Asthma prevalence was considered to be low in most low-income nations, but numerous studies have shown that this is not always the case. This is a narrative overview of recent articles on the prevalence of asthma in low and middle-income countries (LMICs) and underserved groups in wealthy nations. Several studies have found a low frequency of asthma in LMICs, although it appears to be growing. According to a review of the International Study of Asthma and Allergy in Childhood phase III database, while the incidence of asthma among children and adolescents is higher in industrialized countries, asthma symptoms are typically more severe in less wealthy countries. Secondary examination of data from the WHO’s world health survey, which was conducted among adults in 70 countries, shows that symptoms of asthma are less common in middle-income nations and more common in the extremes, low income and high income. Indeed, new research has linked asthma symptoms in the poor to unsanitary living circumstances, which may lower the likelihood of atopy but raise the risk of nonatopic wheeze. In LMICs, urbanization and exposure to air pollution appear to be contributing to an increase in the prevalence and severity of asthma. Access to correct diagnosis and treatment with asthma controller medicines, particularly inhaled corticosteroids, is possible and cost-effective, reducing symptoms, health resource consumption, improving quality of life, and lowering mortality in low-resource settings.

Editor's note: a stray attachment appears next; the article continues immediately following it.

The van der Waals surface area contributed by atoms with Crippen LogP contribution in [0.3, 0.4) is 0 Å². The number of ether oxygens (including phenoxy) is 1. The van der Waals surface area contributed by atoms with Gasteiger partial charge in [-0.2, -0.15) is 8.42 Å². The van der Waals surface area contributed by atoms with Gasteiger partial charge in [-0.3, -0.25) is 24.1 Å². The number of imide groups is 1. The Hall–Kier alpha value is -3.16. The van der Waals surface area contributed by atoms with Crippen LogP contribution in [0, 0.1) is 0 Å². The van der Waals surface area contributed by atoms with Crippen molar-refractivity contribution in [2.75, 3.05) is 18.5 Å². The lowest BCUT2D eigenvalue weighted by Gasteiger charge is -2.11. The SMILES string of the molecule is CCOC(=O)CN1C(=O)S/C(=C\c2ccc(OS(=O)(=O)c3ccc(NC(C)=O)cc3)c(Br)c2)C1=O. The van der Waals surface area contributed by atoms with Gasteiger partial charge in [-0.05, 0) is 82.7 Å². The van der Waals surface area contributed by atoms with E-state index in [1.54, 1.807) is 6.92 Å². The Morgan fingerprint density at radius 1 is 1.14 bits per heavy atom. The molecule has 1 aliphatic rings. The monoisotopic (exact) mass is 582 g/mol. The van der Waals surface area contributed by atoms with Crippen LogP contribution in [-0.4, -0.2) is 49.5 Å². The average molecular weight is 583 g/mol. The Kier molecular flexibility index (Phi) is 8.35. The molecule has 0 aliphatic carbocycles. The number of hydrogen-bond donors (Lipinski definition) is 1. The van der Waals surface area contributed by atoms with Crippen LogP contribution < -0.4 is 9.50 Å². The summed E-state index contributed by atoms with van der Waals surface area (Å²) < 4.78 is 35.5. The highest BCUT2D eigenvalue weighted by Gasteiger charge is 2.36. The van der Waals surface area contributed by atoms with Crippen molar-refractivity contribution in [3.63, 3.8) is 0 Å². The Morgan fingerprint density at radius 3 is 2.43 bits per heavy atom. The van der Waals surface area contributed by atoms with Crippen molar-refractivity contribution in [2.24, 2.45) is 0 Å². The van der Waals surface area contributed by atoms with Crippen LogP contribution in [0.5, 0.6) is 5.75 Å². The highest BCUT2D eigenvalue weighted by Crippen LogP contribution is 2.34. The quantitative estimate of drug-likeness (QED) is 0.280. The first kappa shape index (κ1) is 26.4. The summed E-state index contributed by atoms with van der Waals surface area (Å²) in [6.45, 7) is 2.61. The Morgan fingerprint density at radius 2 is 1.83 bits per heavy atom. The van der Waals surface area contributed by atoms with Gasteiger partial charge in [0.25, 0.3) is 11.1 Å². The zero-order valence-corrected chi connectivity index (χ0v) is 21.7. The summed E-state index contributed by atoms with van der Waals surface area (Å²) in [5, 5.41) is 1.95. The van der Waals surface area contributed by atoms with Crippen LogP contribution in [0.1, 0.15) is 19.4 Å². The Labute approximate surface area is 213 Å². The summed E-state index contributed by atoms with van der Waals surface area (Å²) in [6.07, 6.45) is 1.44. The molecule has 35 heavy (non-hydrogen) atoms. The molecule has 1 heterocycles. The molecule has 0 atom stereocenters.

Asthma prevalence was assumed to be low in low-income nations, but numerous studies have shown that this is not always the case. Underdiagnosis, undertreatment, exposure to air pollution, and unsanitary living circumstances may all contribute to an increase in the frequency and severity of asthma symptoms among the poor.